Bell's "Moral Thermometer" Featured in Early American Studies

Professor Richard Bell has written an essay for the latest issue of Early American Studies entitled “The Moral Thermometer: Rush, Republicanism, and Suicide.”

This essay situates Benjamin Rush at the center of a diffuse campaign to halt the “alarming progress” of self-destruction in the newly formed United States. It argues that Rush understood suicide not only as a medical, psychological, and religious problem, but also as a symptom of social and political atomization. By founding or supporting organizations and initiatives designed to drape coercive impulses in the garb of disinterested charity and cosmopolitan benevolence, Rush tried to nurture new bonds of empathy that could serve ordering functions without ever appearing to challenge the primacy of the rational individual in liberal society. The result was a battery of highly visible campaigns intended to transform individual character by promoting reflection, self-improvement, self-respect, and, most important, self-control.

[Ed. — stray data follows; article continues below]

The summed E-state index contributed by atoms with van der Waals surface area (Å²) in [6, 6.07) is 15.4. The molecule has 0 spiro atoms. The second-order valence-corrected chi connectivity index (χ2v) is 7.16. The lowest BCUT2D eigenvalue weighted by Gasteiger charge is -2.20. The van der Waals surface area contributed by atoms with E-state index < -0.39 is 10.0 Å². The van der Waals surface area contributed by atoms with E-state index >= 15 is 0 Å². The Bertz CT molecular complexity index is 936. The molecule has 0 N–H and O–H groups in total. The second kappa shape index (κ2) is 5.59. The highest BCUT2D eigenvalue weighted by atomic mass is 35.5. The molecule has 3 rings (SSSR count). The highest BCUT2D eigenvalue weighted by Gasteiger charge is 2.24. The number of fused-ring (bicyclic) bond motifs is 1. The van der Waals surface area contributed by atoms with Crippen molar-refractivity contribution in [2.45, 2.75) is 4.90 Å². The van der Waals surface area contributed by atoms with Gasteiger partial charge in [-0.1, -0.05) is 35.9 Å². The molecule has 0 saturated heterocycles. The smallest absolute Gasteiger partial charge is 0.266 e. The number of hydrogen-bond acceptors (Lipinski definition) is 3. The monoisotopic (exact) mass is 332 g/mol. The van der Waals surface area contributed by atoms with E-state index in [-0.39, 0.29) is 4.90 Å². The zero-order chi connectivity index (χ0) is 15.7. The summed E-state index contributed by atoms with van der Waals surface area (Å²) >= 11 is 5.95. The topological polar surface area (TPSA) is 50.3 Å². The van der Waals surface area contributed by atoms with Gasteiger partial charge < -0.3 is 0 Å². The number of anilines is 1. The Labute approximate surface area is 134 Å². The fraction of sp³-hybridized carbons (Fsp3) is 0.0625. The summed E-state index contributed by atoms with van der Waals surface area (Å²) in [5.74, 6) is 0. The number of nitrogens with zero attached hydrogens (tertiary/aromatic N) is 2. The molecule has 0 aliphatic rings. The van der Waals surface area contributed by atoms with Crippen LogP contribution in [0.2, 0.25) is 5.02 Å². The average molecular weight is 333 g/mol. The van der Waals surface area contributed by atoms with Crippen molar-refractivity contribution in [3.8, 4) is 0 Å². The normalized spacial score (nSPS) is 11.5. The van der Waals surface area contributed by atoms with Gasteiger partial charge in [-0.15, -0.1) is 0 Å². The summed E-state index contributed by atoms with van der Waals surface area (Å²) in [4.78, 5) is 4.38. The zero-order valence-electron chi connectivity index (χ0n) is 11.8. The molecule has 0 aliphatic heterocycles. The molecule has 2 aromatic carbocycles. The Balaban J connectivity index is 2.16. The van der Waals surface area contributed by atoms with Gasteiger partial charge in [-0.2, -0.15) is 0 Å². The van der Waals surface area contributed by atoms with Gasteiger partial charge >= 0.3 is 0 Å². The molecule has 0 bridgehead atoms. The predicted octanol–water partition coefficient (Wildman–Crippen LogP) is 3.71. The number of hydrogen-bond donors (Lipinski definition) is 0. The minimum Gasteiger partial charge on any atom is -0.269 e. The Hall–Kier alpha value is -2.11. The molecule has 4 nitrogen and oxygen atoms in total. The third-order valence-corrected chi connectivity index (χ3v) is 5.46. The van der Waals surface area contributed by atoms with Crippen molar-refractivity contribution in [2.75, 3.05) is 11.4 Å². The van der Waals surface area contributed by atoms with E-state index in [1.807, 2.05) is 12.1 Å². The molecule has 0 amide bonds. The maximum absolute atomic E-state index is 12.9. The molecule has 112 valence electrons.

The newest volume of Early American Studies featuring Professor Bell's essay can be found here.